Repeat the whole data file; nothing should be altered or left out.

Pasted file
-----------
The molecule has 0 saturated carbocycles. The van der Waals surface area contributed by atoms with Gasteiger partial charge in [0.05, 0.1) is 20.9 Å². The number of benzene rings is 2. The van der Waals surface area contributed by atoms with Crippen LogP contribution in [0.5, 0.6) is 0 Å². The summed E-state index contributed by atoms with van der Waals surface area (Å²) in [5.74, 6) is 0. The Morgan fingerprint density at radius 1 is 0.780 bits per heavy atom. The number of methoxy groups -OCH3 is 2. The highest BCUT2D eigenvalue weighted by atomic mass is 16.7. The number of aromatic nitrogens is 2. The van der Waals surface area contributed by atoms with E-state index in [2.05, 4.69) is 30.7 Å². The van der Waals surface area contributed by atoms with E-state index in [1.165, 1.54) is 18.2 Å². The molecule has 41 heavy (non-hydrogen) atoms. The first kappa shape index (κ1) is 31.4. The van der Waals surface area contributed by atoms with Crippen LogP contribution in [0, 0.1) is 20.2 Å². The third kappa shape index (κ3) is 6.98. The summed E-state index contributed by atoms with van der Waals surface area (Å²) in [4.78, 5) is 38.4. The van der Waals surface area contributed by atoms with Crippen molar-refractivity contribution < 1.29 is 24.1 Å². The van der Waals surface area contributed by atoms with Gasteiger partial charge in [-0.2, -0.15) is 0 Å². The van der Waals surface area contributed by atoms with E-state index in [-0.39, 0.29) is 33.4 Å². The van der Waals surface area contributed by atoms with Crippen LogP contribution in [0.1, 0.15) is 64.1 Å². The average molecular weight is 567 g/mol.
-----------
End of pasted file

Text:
The molecule has 0 saturated carbocycles. The van der Waals surface area contributed by atoms with Gasteiger partial charge in [0.05, 0.1) is 20.9 Å². The number of benzene rings is 2. The van der Waals surface area contributed by atoms with Crippen LogP contribution in [0.5, 0.6) is 0 Å². The summed E-state index contributed by atoms with van der Waals surface area (Å²) in [5.74, 6) is 0. The Morgan fingerprint density at radius 1 is 0.780 bits per heavy atom. The number of methoxy groups -OCH3 is 2. The highest BCUT2D eigenvalue weighted by atomic mass is 16.7. The number of aromatic nitrogens is 2. The van der Waals surface area contributed by atoms with E-state index in [2.05, 4.69) is 30.7 Å². The van der Waals surface area contributed by atoms with E-state index in [1.165, 1.54) is 18.2 Å². The molecule has 41 heavy (non-hydrogen) atoms. The first kappa shape index (κ1) is 31.4. The van der Waals surface area contributed by atoms with Crippen LogP contribution in [0, 0.1) is 20.2 Å². The third kappa shape index (κ3) is 6.98. The summed E-state index contributed by atoms with van der Waals surface area (Å²) in [4.78, 5) is 38.4. The van der Waals surface area contributed by atoms with Crippen molar-refractivity contribution < 1.29 is 24.1 Å². The van der Waals surface area contributed by atoms with Gasteiger partial charge in [-0.2, -0.15) is 0 Å². The van der Waals surface area contributed by atoms with E-state index in [-0.39, 0.29) is 33.4 Å². The van der Waals surface area contributed by atoms with Crippen LogP contribution in [0.1, 0.15) is 64.1 Å². The average molecular weight is 567 g/mol.